The mask unit 32 is a device which receives priority request signals from each user on signal lines 36, which are connected to the input terminals I of the mask unit 32. These priority request signals are designated as I<i>, where i, the index variable, ranges from 0 to N-1 for the N priority request input lines. The mask unit 32 has output terminals 0 at which appear masked output signals designated as O<i>, where i is the same index variable which is associated with the input signals. The mask unit 32 receives the base point index signals at input terminals X. The mask unit 32 passes those input request signals from input terminals I to output terminals 0 which have an index variable greater than or equal to the base point index number X. The input request signals which have an index number which is less than the base point index number X are masked to the 0 inactive state by the mask unit 32. The mask unit provides the following relationship:
For i from 0 to N-1:
if i<X, then O<i>=0, else O<i>=I<i. (1)
In other words, the mask unit 32 provides a 0 output for all of the input request lines which have an index number i less than the base point index number X. And, for all of the input request lines which have an index number i equal to or greater than X, the mask unit provides an output O<i> which is equal to the value I<i> on the corresponding input request line.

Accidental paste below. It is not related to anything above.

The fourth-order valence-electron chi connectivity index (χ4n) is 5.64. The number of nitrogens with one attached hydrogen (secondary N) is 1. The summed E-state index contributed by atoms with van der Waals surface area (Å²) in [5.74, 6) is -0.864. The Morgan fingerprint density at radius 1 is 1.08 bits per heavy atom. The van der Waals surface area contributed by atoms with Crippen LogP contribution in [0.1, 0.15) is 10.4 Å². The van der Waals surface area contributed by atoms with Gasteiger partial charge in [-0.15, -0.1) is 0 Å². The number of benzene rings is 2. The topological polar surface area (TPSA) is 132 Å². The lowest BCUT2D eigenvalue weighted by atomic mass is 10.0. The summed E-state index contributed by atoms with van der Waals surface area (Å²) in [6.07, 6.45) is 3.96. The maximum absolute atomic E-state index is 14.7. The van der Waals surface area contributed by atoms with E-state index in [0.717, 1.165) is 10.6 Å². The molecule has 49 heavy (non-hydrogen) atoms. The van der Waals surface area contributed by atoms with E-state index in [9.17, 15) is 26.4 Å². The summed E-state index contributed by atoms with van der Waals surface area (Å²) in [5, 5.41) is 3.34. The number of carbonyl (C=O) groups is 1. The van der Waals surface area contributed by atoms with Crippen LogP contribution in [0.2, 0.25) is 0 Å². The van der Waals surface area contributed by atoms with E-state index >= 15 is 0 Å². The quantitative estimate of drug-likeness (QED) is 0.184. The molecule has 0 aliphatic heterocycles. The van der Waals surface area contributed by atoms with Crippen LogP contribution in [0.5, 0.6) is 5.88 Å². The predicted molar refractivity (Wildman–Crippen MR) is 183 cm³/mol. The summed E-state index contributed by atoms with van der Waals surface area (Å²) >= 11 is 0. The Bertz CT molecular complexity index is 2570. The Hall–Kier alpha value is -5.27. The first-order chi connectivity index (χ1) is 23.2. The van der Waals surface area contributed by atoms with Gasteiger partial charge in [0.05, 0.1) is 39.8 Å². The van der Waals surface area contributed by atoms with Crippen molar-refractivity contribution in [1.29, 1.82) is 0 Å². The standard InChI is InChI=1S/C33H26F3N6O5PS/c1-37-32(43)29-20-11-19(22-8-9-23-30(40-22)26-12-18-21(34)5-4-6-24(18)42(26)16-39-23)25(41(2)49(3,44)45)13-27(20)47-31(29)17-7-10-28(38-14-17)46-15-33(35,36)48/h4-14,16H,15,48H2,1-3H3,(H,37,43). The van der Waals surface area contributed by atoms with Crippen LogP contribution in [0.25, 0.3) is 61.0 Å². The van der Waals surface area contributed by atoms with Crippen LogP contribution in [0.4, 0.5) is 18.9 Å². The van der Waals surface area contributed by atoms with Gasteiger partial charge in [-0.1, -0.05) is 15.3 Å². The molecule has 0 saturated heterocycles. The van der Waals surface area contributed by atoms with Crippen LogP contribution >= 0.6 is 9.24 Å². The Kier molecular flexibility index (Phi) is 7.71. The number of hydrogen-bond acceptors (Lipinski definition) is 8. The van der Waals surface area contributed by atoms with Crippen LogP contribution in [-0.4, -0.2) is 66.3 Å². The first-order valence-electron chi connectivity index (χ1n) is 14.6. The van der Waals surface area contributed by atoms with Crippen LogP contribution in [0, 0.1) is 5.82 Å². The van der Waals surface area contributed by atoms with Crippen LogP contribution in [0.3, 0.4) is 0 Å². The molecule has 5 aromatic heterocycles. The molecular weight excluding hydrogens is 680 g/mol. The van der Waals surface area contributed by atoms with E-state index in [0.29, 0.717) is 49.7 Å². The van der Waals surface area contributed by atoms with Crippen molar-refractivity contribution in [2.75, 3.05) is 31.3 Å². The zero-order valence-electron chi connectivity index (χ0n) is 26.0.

The 2N priority encoder 34 is connected to two sets of N input signal lines at terminals L and H. Index numbers for each of the input lines to the 2N priority encoder are assigned as follows: The set of input lines L has each line designated as L<i>, where i is the index number ranging from 0 to N-1. Line L<0> has an index number 0, L<1> has in index number 1, and so on through L<N-1>. The signals set at terminals L is the set of masked output signals O<i>. These O<i> signals are received on N signal lines 40 from the mask unit 32. If N is not an integral power of two, certain index numbers are skipped before additional index numbers are assigned to the H set of input lines. Index numbers are skipped until an index number is reached which is an integer power of two. Let K be the integer power of two at which we resume assigning index numbers to the H input lines. Then line H<0> has an index number K, H<1> has an index number K+1, and so on through H<N-1>.